Koch: Some are obvious and others will take five or 10 years, and we’ll look back and say, ‘We could have seen that coming in 2009 if we looked more closely.’ There’s obviously a continued opportunity as craft beer drinkers continue to experiment with new styles of beer and new occasions for beer. The slogan that I use to kind of summarize what has started to happen and will continue over the next five to 10 years is that beer is the new wine. The same ignition of consumer interest that happened in wine in the 1980s, I believe, has now come to beer. The consumer is trading up. The mass marketed brands are stable but the growth is all in the high end. Consumers are pairing food with beer. Consumers are using specially designed glassware for different beers. Consumers are getting educated about the history and tradition and variety of beer. And consumers are putting beer in what traditionally would be thought of as wine occasions, like fine dining.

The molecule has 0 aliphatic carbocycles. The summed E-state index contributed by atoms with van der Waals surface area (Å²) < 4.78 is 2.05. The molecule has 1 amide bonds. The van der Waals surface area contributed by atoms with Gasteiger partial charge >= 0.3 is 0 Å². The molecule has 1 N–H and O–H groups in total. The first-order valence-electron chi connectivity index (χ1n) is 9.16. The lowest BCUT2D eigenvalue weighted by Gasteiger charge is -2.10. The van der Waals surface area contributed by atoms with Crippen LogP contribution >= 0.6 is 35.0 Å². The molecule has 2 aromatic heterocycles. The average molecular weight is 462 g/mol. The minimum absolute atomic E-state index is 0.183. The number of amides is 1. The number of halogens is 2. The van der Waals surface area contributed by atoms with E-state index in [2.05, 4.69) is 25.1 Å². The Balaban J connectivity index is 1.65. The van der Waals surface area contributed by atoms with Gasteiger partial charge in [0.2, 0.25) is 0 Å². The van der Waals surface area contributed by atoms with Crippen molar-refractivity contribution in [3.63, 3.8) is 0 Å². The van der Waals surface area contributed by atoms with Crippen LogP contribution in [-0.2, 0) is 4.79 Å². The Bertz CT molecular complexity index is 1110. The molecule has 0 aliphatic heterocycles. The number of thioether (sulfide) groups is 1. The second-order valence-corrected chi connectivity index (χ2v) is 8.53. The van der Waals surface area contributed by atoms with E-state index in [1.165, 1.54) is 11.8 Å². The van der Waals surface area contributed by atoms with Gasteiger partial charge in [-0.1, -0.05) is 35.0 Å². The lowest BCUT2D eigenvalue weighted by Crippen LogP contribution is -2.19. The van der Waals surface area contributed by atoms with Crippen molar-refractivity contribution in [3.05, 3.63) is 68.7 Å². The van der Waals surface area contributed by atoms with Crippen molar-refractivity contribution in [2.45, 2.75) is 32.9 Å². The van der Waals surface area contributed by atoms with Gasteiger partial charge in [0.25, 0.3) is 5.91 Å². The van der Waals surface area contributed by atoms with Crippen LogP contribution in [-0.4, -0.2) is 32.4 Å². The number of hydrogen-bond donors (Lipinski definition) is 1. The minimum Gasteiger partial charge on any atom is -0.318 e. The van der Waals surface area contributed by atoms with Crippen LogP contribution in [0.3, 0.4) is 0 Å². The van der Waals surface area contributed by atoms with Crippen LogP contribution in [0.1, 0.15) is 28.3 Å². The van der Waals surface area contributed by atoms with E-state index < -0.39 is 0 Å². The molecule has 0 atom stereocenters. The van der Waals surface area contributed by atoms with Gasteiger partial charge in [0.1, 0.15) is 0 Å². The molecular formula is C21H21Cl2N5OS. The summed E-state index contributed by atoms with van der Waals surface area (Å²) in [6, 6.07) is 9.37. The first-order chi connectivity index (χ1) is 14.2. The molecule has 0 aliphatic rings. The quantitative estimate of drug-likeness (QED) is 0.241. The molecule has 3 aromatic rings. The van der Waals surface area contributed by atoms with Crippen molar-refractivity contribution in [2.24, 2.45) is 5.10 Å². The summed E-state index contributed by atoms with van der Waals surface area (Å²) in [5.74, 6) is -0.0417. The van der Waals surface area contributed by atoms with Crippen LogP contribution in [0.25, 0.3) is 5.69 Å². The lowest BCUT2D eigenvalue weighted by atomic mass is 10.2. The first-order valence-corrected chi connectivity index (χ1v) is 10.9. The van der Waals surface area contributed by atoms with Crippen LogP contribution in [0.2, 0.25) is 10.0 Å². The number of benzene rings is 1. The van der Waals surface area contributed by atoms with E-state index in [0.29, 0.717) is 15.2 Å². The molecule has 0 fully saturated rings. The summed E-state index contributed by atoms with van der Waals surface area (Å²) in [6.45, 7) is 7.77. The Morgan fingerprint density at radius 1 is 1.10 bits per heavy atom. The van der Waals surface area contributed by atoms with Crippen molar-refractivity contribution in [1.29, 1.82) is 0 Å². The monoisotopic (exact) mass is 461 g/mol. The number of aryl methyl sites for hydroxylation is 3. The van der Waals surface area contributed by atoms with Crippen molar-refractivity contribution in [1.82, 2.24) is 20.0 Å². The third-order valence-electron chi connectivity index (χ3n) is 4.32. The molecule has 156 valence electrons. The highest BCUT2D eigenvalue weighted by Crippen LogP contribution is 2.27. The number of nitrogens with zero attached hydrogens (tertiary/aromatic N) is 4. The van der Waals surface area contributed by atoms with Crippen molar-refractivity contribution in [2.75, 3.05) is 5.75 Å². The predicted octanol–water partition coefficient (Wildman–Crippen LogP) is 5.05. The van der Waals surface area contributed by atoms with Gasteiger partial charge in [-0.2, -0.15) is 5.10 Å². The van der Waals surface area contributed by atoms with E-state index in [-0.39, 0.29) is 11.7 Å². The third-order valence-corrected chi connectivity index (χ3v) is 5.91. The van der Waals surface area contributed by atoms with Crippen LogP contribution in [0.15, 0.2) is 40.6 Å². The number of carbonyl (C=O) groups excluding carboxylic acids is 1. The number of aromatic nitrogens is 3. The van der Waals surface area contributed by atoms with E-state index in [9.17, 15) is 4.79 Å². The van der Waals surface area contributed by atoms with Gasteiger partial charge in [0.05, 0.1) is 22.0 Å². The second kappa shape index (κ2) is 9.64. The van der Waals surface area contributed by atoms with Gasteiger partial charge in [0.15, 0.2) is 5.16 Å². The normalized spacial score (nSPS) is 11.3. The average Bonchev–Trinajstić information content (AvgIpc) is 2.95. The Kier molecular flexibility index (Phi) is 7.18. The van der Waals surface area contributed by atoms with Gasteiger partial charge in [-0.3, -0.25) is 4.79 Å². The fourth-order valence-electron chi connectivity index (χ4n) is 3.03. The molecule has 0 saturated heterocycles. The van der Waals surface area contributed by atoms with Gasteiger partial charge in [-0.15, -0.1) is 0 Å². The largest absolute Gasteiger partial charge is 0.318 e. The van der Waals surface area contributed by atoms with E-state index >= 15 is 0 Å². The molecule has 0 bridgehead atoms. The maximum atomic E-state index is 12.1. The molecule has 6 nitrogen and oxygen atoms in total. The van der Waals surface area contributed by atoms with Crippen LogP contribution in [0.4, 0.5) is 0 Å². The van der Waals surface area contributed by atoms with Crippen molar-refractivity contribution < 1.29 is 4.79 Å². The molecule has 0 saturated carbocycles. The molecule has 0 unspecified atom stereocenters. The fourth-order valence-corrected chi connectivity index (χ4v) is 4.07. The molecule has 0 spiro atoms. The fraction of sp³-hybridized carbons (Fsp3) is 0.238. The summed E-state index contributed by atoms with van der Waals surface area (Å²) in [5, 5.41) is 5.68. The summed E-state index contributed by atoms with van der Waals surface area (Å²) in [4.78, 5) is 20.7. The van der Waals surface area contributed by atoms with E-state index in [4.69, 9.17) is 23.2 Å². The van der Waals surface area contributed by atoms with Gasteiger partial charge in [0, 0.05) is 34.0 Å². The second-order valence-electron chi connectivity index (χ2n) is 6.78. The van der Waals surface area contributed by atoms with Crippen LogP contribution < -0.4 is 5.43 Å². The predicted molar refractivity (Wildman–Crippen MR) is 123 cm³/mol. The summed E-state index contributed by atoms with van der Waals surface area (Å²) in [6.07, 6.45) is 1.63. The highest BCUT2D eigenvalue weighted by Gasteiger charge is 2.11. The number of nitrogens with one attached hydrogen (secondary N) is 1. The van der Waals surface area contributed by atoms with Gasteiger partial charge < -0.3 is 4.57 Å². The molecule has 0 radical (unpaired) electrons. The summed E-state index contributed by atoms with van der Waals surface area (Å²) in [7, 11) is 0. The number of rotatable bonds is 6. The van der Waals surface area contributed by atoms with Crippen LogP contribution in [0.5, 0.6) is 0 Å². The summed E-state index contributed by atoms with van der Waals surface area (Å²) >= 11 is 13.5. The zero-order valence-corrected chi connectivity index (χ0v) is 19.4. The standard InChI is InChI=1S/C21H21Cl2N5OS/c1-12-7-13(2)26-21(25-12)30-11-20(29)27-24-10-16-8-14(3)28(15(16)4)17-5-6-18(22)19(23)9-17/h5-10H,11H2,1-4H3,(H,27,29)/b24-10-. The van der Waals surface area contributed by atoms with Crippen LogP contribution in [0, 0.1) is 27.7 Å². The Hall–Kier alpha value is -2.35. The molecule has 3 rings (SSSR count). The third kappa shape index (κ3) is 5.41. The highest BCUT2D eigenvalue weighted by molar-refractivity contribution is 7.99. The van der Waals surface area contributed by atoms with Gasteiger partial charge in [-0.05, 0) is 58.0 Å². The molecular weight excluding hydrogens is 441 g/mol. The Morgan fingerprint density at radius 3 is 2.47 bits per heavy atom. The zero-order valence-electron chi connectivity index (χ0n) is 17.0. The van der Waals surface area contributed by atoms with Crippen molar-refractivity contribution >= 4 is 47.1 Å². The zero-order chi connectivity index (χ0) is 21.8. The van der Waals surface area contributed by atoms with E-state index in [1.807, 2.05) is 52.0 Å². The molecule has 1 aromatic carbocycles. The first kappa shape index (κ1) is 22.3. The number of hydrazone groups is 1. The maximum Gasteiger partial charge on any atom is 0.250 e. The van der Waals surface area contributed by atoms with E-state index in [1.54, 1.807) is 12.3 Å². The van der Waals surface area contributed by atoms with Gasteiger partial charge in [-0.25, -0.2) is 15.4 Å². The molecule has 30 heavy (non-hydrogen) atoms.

It’s not out of the question that the generation that is in their 20s now will ultimately adopt beer in the same way that their parents adopted wine. That could be quite transformational, and the independent craft brewers are making beers so they’re worthy of the same respect that fine wine enjoys.
Papadellis: Certainly for Ocean Spray, we believe there has always been an opportunity to merge the cranberry with other healthy fruits and into new products. For example, this year we launched a line of new Cranberry Pomegranate items that have done incredibly well for us, surpassing our expectations. The pomegranate, being yet another healthy red fruit when combined with the cranberry, really delivers some terrific consumer innovation.